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Romney's "Job Creators" Voted for Obama in 2008

September 23, 2012

When Mitt Romney slandered the veterans, working families, college students, senior citizens and the rest of the 47 percent of Americans who pay no federal income tax, he didn't just inadvertently smear millions of reliably Republican voters in addition to the Democrats he meant to insult. As it turns out, a majority of upper-income "job creators" Romney and his GOP allies so lavishly praise happened to have voted for Barack Obama in 2008.
For years, Republicans have warned that Barack Obama's proposal to let the Bush tax cuts expire for individuals earning over $200,000 a year ($250,000 a year for families) would "punish job creators". Mitt Romney has been regurgitating that sound bite for months, arguing that what Obama is proposing constitutes "a massive tax increase on job creators and on small business."
As it turns out, there are a few problems with that tried but untrue Republican talking point. First, as the data clearly show, the U.S. economy grew much faster and produced far more jobs when taxes were higher--even much higher--on the wealthiest Americans. Second and just as damning, Romney's job creators voted for Barack Obama four years ago. As the 2008 exit poll data show (see table above), the six percent of voters with family incomes over $200,000 chose Barack Obama over John McCain by a 52% to 46% margin. (In 2004, President George W. Bush mauled Democrat John Kerry among the same group by 63 percent to 35 percent.)
Recent Gallup polling suggests Mitt Romney has retaken the lead among the top earners (greater than $180,000) surveyed by the organization. But just as before the 2008 elections, surveys consistently reveal that Americans believe the richest among them are not paying their fair share. Interestingly, as an August analysis by the Pew Research Center discovered, the wealthy themselves share that view:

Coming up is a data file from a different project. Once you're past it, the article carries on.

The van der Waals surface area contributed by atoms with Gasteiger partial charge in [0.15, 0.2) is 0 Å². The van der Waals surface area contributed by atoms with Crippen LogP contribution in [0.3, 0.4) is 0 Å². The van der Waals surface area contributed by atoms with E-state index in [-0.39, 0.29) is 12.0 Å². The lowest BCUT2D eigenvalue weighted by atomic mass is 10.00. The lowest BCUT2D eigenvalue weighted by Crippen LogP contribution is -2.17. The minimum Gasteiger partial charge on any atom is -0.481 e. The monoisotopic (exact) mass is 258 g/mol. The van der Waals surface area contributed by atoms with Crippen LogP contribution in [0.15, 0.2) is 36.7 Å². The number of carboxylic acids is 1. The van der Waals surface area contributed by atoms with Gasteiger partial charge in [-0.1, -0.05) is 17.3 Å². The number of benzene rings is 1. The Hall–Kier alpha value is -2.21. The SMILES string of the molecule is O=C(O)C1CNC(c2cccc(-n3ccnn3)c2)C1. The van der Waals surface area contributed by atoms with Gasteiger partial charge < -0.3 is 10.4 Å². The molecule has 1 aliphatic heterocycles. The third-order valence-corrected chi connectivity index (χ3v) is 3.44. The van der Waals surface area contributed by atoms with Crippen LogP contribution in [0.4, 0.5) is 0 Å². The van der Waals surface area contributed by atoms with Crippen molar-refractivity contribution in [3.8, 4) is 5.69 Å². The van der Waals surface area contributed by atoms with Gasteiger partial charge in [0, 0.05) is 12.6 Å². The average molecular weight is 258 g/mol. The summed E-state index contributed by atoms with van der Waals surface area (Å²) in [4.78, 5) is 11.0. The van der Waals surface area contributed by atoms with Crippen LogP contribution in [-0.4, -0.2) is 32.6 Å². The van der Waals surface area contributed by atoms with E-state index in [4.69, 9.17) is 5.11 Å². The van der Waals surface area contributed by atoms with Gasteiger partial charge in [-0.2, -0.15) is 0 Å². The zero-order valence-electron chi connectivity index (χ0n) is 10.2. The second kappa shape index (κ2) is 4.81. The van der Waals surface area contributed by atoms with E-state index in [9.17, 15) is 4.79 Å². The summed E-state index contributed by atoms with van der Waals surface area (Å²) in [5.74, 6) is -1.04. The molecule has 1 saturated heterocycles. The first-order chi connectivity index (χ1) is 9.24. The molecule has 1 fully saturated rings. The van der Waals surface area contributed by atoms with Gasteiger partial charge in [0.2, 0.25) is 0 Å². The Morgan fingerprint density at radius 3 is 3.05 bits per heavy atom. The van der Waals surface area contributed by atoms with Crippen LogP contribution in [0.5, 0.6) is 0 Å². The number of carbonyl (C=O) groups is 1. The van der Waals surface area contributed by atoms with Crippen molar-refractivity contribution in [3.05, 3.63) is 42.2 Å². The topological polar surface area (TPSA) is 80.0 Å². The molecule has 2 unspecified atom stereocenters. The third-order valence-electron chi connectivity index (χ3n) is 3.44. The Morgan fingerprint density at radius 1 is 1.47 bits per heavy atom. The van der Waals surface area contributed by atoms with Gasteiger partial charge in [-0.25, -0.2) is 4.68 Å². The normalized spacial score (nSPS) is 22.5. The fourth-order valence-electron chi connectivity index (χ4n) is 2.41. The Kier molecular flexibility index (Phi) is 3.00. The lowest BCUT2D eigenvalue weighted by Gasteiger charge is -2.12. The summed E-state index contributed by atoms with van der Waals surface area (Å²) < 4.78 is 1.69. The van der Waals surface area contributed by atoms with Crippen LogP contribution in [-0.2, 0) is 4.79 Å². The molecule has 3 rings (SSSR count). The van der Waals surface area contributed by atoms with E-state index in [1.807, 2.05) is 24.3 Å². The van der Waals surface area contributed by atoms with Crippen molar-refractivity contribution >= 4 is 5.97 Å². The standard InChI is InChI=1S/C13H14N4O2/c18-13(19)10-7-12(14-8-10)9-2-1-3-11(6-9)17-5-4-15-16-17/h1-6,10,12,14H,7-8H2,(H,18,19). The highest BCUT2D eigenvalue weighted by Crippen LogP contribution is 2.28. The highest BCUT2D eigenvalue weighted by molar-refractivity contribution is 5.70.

Nearly six-in-ten survey respondents (58%) also say the rich pay too little in taxes, while 26% say they pay their fair share, and just 8% say they pay too much. Even among those who describe themselves as upper or upper-middle class, 52% say upper-income Americans don't pay enough in taxes.

And for all his paeans to entrepreneurs, innovators, and job creators, Romney now trails President Obama among small business owners.
No doubt, the 2008 results and 2012 polls must come as a shock to Mitt Romney. After all, it is supposed to be Mitt's 47 percent who are "dependent upon government" and "believe that they are victims" who are not as attracted to his "message of lowering taxes." With Americans possessing post-graduate degrees overwhelmingly supporting Barack Obama, Rick Santorum could be right that "we will never people on our side." More likely, as the New York Times, Politico and the Wall Street Journal among others pondered four years ago, more affluent voters could have decided that the national interest trumps their own. Or it could just be that many of Mitt Romney's job creators have looked at the historical record and concluded as Harry Truman did over 60 years ago:

"If you want to live like a Republican, vote Democratic."


Jon Perr
Jon Perr is a technology marketing consultant and product strategist who writes about American politics and public policy.

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